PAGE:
The Key to Three-View Geometry
2011 (English)In: International Journal of Computer Vision, ISSN 0920-5691, E-ISSN 1573-1405, International Journal of Computer Vision, Vol. 94, no 3, 282-294 p.Article in journal (Refereed) Published
In this article we describe a set of canonical transformations of the image spaces that make the description of three-view geometry very simple. The transformations depend on the three-view geometry and the canonically transformed trifocal tensor T' takes the form of a sparse array where 17 elements in well-defined positions are zero, it has a linear relation to the camera matrices and to two of the fundamental matrices, a third order relation to the third fundamental matrix, a second order relation to the other two trifocal tensors, and first order relations to the 10 three-view all-point matching constraints. In this canonical form, it is also simple to determine if the corresponding camera configuration is degenerate or co-linear. An important property of the three canonical transformations of the images spaces is that they are in SO(3). The 9 parameters needed to determine these transformations and the 9 parameters that determine the elements of T' together provide a minimal parameterization of the tensor. It does not have problems with multiple maps or multiple solutions that other parameterizations have, and is therefore simple to use. It also provides an implicit representation of the trifocal internal constraints: the sparse canonical representation of the trifocal tensor can be determined if and only if it is consistent with its internal constraints. In the non-ideal case, the canonical transformation can be determined by solving a minimization problem and a simple algorithm for determining the solution is provided. This allows us to extend the standard linear method for estimation of the trifocal tensor to include a constraint enforcement as a final step, similar to the constraint enforcement of the fundamental matrix.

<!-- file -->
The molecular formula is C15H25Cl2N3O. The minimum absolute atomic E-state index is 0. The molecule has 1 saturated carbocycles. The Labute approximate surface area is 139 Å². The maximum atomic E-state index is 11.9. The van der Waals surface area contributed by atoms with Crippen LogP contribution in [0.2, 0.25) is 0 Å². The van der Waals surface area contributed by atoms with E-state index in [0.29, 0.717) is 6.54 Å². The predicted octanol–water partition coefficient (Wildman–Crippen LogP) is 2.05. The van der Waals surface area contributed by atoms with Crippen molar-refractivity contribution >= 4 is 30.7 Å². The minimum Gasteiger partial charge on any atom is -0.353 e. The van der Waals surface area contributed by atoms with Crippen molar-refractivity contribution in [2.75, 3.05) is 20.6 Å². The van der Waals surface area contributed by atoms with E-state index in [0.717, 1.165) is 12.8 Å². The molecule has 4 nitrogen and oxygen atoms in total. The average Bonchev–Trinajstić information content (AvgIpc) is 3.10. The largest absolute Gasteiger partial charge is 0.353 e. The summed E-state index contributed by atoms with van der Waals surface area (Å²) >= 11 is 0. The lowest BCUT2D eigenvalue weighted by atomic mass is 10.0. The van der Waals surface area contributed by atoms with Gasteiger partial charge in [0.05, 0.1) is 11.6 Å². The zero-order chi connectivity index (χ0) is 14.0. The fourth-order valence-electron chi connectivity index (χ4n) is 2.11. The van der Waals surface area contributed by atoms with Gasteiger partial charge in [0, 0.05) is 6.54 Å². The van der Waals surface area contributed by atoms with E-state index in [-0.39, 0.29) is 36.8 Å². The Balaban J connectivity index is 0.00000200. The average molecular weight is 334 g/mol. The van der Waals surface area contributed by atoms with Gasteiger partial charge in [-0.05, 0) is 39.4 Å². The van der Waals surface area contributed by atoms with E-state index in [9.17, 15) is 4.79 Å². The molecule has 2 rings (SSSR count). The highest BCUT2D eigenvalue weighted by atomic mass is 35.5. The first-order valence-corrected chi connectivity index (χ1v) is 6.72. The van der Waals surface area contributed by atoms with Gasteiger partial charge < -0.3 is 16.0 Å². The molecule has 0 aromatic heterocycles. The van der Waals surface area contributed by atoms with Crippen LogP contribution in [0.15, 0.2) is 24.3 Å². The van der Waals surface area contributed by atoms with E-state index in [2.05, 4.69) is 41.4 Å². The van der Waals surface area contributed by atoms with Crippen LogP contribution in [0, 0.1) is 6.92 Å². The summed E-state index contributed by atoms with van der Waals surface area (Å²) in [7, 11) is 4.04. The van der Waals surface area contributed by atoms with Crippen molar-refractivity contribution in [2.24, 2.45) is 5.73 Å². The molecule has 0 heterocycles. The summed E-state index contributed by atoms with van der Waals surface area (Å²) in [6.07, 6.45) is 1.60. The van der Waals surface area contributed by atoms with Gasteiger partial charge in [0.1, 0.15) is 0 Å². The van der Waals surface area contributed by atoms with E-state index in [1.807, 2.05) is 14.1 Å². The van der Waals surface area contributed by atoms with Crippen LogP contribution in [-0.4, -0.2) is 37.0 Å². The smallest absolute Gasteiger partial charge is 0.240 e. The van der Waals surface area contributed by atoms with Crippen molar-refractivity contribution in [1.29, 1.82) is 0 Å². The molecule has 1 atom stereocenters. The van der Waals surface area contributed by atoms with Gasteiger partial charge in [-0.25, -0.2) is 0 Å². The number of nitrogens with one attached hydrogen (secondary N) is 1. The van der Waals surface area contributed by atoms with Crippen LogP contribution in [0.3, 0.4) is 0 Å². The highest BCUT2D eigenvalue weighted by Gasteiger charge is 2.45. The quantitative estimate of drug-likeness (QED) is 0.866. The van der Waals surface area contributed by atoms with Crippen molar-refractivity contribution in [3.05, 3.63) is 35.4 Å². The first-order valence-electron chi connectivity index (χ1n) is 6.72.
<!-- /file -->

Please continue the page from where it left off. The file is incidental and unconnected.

Experimental evaluation of this extended linear estimation method shows that it significantly reduces the geometric error of the resulting tensor, but on average the algebraic estimation method is even better. For a small percentage of cases, however, the extended linear method gives a smaller geometric error, implying that it can be used as a complement to the algebraic method for these cases.
Place, publisher, year, edition, pages
Springer Verlag , 2011. Vol. 94, no 3, 282-294 p.
Engineering and Technology
IdentifiersURN: urn:nbn:se:liu:diva-67285DOI: 10.1007/s11263-011-0428-0OAI: oai:DiVA.org:liu-67285DiVA: diva2:409186